The Post’s Metro columnists are on a bit of a run of bike rants this week, though. On Tuesday, Milloy’s colleague John Kelly scolded cyclists who ride on the sidewalks, especially downtown, where it’s actually illegal, though rarely enforced. And riding on the sidewalk in downtown DC, clogged with workers and tourists, is legitimately obnoxious and worthy of public brow-furrowing. Kelly suggests the best response to a sidewalk rider who tries to weave through knots of pedestrians is a polite request to get on the road. Sometimes it works; sometimes cyclists respond, as Kelly recounts, with a “profanity-laced tirade.” In those latter cases, it’s uncontroversial to say the person on the bike is in the wrong.
But what set off Milloy a day after his fellow columnist shook his fedora at badly behaved bike riders? Not a run-in with an actual cyclist, but a post on the smart-growth blog Greater Greater Washington featuring a video of “bike escalator” in a Norwegian city that helps cyclists get up an extremely steep hill for a fee. In his post, Greater Greater Washington editor David Alpert wonders if the same technology could be installed along the portion of 15th Street, Northwest, that climbs up the side of Meridian Hill Park.
“That’s nerve,” Milloy writes in response.
In an e-mail, Alpert tells Washingtonian he was not making a concrete suggestion to the District Department of Transportation, which is extending the 15th Street cycle track up the hill. “I was just pointing out an interesting piece of technology in another city which relates to the issues our readers had discussed,” he writes.
Don’t count on the District installing bike escalators any time soon. But Milloy could probably brush up on his knowledge of the city’s existing bike infrastructure. Besides a passing reference to the fact that of DC’s 74 miles of bike lanes, none are in Ward 8, Milloy’s factual references are limited.
If Milloy wanted to successfully diagnose the District’s bike policies as something that hurts communities east of the Anacostia River, he’d channel his rage not toward the cyclists, but toward the city officials who have not invested any new bike infrastructure in Ward 8, where the obesity rate tops 44 percent, according to the DC Department of Health.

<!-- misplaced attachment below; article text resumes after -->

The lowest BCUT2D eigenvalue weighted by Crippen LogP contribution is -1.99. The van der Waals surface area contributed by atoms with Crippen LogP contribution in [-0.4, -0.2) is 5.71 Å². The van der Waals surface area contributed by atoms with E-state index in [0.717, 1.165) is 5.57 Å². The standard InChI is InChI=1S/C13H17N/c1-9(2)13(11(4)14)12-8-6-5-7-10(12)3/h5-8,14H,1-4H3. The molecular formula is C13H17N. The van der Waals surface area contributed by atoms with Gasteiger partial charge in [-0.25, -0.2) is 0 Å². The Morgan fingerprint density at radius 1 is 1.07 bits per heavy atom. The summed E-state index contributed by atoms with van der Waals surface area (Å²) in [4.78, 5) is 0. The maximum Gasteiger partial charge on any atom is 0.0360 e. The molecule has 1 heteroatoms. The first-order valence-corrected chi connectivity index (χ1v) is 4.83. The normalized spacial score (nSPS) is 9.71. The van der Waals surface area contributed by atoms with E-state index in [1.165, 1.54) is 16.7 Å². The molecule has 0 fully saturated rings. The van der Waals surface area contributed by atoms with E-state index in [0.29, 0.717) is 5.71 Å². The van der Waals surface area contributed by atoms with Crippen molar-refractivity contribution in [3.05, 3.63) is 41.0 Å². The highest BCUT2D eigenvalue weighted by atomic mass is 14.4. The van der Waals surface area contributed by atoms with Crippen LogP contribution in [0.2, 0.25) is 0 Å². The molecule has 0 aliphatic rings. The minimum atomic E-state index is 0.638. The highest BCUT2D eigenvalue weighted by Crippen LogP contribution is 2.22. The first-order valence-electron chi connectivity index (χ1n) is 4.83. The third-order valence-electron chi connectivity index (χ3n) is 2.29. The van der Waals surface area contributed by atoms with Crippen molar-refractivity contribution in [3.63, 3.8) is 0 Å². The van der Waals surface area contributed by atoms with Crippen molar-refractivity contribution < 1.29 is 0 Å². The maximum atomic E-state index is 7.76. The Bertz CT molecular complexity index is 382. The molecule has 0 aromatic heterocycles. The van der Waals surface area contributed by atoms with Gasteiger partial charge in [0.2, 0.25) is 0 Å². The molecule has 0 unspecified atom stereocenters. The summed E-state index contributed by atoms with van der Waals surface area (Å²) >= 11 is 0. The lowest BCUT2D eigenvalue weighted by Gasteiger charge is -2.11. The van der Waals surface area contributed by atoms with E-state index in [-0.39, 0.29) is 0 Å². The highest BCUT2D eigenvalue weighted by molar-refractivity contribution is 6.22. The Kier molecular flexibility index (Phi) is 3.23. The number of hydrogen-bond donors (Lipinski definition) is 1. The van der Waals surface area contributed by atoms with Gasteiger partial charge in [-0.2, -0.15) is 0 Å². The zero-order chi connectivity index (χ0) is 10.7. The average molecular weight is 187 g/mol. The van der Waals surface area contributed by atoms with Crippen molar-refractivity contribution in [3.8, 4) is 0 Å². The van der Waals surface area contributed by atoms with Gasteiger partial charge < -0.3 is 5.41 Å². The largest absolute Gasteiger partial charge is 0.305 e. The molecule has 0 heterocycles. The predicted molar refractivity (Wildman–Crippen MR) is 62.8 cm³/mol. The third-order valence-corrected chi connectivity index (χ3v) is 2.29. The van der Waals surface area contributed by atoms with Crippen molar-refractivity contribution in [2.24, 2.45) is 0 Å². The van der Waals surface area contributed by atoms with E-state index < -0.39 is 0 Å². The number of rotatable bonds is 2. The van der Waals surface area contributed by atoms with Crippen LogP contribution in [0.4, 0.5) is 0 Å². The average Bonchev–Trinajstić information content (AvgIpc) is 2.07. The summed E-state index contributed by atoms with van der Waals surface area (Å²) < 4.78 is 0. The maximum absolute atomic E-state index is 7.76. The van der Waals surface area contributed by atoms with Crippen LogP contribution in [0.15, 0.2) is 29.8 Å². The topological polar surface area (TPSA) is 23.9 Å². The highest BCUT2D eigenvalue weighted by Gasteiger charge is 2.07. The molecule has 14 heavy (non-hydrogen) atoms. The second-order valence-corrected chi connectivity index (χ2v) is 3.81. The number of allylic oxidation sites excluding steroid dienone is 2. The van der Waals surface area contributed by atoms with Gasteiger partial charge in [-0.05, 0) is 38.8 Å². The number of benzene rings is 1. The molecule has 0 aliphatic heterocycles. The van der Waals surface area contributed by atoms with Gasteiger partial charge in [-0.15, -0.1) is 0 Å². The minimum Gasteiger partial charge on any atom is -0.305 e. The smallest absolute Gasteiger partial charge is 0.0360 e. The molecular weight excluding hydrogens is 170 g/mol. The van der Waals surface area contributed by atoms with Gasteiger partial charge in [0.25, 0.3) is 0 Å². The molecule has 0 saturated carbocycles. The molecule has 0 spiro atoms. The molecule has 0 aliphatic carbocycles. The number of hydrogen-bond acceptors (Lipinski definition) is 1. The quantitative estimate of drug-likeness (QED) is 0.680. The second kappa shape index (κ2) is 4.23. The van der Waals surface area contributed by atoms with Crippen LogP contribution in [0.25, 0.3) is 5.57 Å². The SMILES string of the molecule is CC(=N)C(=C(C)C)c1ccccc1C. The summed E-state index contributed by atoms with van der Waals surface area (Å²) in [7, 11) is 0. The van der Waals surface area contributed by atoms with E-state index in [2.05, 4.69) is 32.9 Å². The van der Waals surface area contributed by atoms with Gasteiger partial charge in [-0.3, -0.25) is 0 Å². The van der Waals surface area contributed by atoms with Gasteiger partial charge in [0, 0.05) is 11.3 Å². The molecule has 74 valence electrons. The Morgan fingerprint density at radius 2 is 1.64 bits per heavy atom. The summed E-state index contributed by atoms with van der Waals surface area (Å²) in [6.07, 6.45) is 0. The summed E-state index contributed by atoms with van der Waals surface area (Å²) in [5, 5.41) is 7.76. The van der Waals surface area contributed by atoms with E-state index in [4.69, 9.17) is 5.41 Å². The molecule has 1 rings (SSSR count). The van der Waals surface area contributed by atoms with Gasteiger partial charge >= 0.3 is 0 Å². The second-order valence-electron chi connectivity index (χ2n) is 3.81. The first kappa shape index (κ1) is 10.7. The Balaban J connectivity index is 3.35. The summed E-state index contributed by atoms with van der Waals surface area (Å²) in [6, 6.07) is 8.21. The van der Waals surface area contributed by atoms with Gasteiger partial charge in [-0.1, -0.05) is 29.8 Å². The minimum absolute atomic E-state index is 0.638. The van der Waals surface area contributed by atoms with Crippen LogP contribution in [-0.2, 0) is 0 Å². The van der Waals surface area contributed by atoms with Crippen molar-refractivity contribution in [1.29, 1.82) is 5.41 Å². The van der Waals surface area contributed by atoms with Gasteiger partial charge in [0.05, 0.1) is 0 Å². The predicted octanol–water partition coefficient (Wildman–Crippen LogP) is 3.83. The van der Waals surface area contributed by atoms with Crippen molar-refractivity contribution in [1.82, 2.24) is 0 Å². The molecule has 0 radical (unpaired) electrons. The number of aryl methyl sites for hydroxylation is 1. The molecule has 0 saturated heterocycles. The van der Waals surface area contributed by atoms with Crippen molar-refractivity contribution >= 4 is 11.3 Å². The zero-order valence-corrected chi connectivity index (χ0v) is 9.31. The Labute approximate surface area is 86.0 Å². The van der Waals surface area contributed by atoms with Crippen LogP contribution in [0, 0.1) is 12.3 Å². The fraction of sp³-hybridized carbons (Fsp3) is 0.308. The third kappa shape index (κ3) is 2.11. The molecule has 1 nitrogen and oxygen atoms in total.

Milloy would rather grasp about with his strange, bloody thoughts when it comes to DC’s expanding legion of terrifying bicycle owners, but this column’s deepest problem is not an incitement to commit random acts of vehicular assault. Instead, it’s a scatterbrained jumble of half-cooked thoughts that play off the often execrable “bikes-versus-cars” trope without ever arriving at a salient conclusion. A rimshot against the Washington Area Bicyclist Association here, a dig at the fact that bikes are slower than cars there. Forget about traumatic brain injuries—Milloy’s column is going to cause more traumatic wastes of time. It’s a brazen example of concern-trolling that says nothing more than, “Hey, I don’t like a thing!” A suggestion that it’s societally acceptable to clip a cyclist with a 3,000-pound car is a great way to spice it up and drive up online reads.
But the line about bumping cyclists with cars, while ridiculous, is still insulting, and does actually happen in real life.
“If we’re talking about causing actual harm, we need to be protecting bicyclists and pedestrians from bullying motorists and not vice versa,” says Evan Wilder, a photogapher who was knocked to the ground on Rhode Island Avenue, Northeast, in August 2011 by a pickup-truck driver who barked at him before clipping him with the flatbed. Wilder’s encounter, which he captured on video, helped spur the legislation that led to the $500 penalty Milloy is so eager to pay now. Perhaps more jarring, and hopefully just a sick conincidence, is that Milloy's column lands on the sixth anniversary of the death of Alice Swanson, a cyclist who was killed by a garbage truck at Connecticut Avenue and R Street, Northwest, in 2008. (The truck's driver is currently behind bars on an immigration charge, but was never charged directly for his role in Swanson's death.)
But Milloy should take note: The driver who struck Wilder, former Metropolitan Police Department officer John Diehl, didn’t just pay a fine. He also pleaded guilty to property destruction and leaving the scene of a collision, and was sentenced to community service and anger management counseling.
That’s why Milloy’s clarion call today is so ridiculous. Does he want to risk being named as a co-conspirator in all these hit-and-runs he’s suggesting? What about potential personal-injury lawsuits? Is Milloy really prepared to spend all his spare time giving depositions in tort cases?